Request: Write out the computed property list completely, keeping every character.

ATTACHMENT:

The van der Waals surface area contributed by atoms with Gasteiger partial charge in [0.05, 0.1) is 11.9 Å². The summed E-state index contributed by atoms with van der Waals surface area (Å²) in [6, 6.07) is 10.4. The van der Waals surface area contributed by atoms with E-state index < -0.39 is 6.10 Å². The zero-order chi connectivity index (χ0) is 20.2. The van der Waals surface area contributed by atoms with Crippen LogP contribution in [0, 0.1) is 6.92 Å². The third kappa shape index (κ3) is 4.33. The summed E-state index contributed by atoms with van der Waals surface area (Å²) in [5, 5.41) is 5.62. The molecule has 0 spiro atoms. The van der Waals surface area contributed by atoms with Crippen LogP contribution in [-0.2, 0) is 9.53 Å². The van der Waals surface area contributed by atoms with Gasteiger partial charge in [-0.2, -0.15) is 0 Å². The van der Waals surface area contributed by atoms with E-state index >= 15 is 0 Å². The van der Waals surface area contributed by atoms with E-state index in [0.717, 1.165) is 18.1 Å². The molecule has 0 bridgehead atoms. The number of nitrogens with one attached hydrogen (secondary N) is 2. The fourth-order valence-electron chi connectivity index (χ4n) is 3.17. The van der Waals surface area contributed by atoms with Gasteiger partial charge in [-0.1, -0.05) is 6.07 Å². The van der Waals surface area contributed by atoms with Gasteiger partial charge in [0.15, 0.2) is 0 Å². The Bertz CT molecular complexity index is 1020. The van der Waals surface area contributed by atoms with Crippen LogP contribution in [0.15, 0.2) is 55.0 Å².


The van der Waals surface area contributed by atoms with Gasteiger partial charge in [0.05, 0.1) is 11.9 Å². The summed E-state index contributed by atoms with van der Waals surface area (Å²) in [6, 6.07) is 10.4. The van der Waals surface area contributed by atoms with E-state index < -0.39 is 6.10 Å². The zero-order chi connectivity index (χ0) is 20.2. The van der Waals surface area contributed by atoms with Crippen LogP contribution in [0, 0.1) is 6.92 Å². The third kappa shape index (κ3) is 4.33. The summed E-state index contributed by atoms with van der Waals surface area (Å²) in [5, 5.41) is 5.62. The molecule has 0 spiro atoms. The van der Waals surface area contributed by atoms with Crippen LogP contribution in [-0.2, 0) is 9.53 Å². The van der Waals surface area contributed by atoms with Gasteiger partial charge in [-0.2, -0.15) is 0 Å². The van der Waals surface area contributed by atoms with E-state index >= 15 is 0 Å². The van der Waals surface area contributed by atoms with E-state index in [0.717, 1.165) is 18.1 Å². The molecule has 0 bridgehead atoms. The number of nitrogens with one attached hydrogen (secondary N) is 2. The fourth-order valence-electron chi connectivity index (χ4n) is 3.17. The van der Waals surface area contributed by atoms with Gasteiger partial charge in [-0.1, -0.05) is 6.07 Å². The van der Waals surface area contributed by atoms with Gasteiger partial charge in [0.15, 0.2) is 0 Å². The Bertz CT molecular complexity index is 1020. The van der Waals surface area contributed by atoms with Crippen LogP contribution in [0.15, 0.2) is 55.0 Å².